A Columbus Day Casserole


National holidays can be hard to get through. Christmas and Thanksgiving might be emotionally fraught, but I’ve found myself especially stymied by Columbus Day. I mean, how exactly does one go about celebrating appropriately?

Because I’m both culturally sensitive and a giver, I have decided to offer my readers a peek inside my own struggle regarding how to properly observe the achievements of this famous Italian explorer by sharing a few passages from my daily journal. May you and your family, whether Italian-American or the inheritors of some lesser heritage, find inspiration from it.

Friday, October 7th, 2016.

As someone who is genetically very Italian and rumored to be subtly Native American, it should come as no surprise that I am conflicted about Columbus Day. On the one hand, it was once a way for Italian-Americans to feel a sense of pride in themselves when the rest of the country regarded them as nothing better than mafiosi organ grinders’ monkeys. On the other, the holiday was and is a painful reminder to the survivors of every Pre-Columbian civilization in the Americas of the dawn of a New Age of genocide, thievery, plague, and slavery.

What then is a reveller to do?

Last year, I went to a potluck.

I thought long and hard about what might be appropriate to bring to a Columbus Day dinner attended mostly by people I’d never met before. After a short while, the answer was obvious: in honor of the great man himself, I decided I would show up unannounced, enslave my host and fellow guests, then kill up to 96% of them with a disease-laden casserole. If all went to plan, I could then force the survivors to remove all the gold from the house. If they came to me empty-handed, I would chop off said appendages, hang them around their necks, and send them off to the building next door to serve as a warning. And if I still had enough energy, I’d consider raping the younger folk while stubbornly calling them by their wrong name: Indians.

It sounded like a good plan, but I made one rather unfortunate mistake: I decided to bring a potato gratin. Potatoes wouldn’t be discovered for another forty years*. And in Peru, of all places, which isn’t anywhere near India. My attempt at cultural sensitivity was instead an exercise in cultural inauthenticity. Not a single dinner guest perished. And, when I announced my plan to force them into bondage, I was met with giggles, dirty jokes, and the pouring of more wine.

Processed with Snapseed.This year will be different. I will make a proper Italian casserole. I will make lasagne. Although it is probably Greek in origin and tomatoes weren’t encountered until the same time and place as the potato, it doesn’t matter because history will be kind to my potluck dish. I will fill it with cheese to stuff up and slow down my unsuspecting and most likely lactose-intolerant native hosts. I will take my concoction to a Marin County Day Care Center to let unvaccinated children cough all over it, then return home and leave it on a warm, humid counter overnight to incubate.

All that will be left to do is find the nearest Taino or Arawak social club, show up, and tell everyone to dig in.

The New World will soon be mine.

Saturday, October 8th, 2016

Bad News. I have just discovered a fatal flaw in my latest plan. There aren’t any Taino people left because Mr. Columbus and his kind drove them to extinction in the 16th Century. I have learned that there are plenty of Puerto Rican people who are genetic descendants, but many have Spanish DNA as well, which means that, after several centuries of European domination, they would probably see through my plan right away. Although they may accept it because their economy is a disaster and they are more than likely fully immune to diseases of European origin by now.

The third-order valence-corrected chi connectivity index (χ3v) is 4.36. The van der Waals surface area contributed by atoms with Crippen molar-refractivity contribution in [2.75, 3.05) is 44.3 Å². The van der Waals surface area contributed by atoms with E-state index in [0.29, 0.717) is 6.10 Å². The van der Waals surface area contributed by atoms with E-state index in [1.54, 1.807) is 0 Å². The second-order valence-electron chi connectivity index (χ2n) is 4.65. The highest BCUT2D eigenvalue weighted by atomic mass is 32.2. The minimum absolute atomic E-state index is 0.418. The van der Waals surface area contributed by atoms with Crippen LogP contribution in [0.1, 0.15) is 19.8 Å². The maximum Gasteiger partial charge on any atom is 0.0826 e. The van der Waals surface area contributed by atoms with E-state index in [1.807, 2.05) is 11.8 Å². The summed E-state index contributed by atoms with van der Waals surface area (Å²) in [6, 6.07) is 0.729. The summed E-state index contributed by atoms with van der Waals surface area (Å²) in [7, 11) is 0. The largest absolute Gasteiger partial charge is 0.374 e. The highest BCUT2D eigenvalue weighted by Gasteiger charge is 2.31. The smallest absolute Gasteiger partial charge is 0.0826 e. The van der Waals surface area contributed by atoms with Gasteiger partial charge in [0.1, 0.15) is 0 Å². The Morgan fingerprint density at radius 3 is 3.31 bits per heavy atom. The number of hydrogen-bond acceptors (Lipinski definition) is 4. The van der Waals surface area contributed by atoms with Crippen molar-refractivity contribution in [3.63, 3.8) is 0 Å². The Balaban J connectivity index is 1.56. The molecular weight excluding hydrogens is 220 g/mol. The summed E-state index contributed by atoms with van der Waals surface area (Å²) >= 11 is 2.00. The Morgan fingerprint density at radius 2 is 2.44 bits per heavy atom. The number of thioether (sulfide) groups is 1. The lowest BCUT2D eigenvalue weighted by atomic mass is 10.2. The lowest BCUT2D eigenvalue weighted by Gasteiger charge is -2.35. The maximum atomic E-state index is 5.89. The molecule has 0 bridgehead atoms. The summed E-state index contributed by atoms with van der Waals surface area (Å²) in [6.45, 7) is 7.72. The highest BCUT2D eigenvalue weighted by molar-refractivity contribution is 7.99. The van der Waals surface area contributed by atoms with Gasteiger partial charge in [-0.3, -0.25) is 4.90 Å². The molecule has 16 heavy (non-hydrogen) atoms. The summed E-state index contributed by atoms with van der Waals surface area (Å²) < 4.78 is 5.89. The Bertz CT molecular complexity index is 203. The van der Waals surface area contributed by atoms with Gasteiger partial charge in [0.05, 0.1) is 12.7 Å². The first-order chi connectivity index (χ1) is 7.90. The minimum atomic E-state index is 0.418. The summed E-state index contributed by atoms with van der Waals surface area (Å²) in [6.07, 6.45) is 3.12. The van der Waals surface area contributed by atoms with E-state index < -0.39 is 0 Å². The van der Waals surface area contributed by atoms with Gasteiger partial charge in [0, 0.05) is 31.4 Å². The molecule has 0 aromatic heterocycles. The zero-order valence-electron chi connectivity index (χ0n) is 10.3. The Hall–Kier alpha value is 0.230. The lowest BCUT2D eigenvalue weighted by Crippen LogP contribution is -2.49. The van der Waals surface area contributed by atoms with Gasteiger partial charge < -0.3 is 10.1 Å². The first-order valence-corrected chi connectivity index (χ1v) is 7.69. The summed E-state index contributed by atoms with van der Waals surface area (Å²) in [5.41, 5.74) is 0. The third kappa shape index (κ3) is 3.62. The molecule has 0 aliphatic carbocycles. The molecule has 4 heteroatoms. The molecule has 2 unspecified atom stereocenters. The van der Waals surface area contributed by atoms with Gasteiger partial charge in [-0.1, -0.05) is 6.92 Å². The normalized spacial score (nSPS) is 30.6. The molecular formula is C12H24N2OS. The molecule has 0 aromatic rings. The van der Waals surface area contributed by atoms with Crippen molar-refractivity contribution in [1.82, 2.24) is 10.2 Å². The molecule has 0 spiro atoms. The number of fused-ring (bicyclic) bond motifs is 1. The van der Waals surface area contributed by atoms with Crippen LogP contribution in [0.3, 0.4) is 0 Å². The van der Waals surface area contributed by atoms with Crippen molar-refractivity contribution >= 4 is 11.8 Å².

I may try subduing some of the locals from the Bay Area. I know they’re historically wise to the infected blanket trick, but I’m unwilling to chance them falling for a diseased casserole. It was so expensive to make!

Why the hell do people feel the need to celebrate Columbus anyway? To do his work any justice is a tremendous pain in the ass. I don’t even want to get into all the mayhem, murder, and possible jail time which might ensue. Why can’t we find someone of Italian-American heritage more fun and ethically benign to celebrate? What about Frank Sinatra? Mob ties. Enrico Fermi? He’d be great, if one doesn’t mind ignoring the whole “architect of the nuclear bomb” business. Lady Gaga? Still alive. Al Capone? (See: mob ties).

Dean Martin
After much soul-searching, I have decided next year to celebrate the life and achievements of Dean Martin. Everybody loved him. He was much funnier that Jerry Lewis, a better singer than Perry Como, and was never quite as drunk as he led people to believe.

To hell with slavery and pestilence. Next year, I’m going to drink bourbon and watch Rio Bravo while fiddling with my Italian plums. So much less stress.

It’s a pity about my casserole though. I put so much work into making it. I just wish I could put it to good use.

Sunday, October 9th, 2016.

Great News! I have just discovered that tomorrow isn’t just Columbus Day, but Canadian Thanksgiving to boot! If I leave now, I just might cross the Saskatchewan border in time for tomorrow’s dinner. I’ll bring it to the first home I see. I’m certain I’ll be welcomed because everyone knows Canadians are too polite to say “no”– especially on Thanksgiving. And they’ve probably never even seen lasagne because I don’t think Italians have ever made it that far north.

What could possibly go wrong?



*The Peruvians had been cultivating the potato for several thousands of years, but only Europeans are capable of “discovery”.

About Michael Procopio

I write about food and am very fond of Edward Gorey. And gin.
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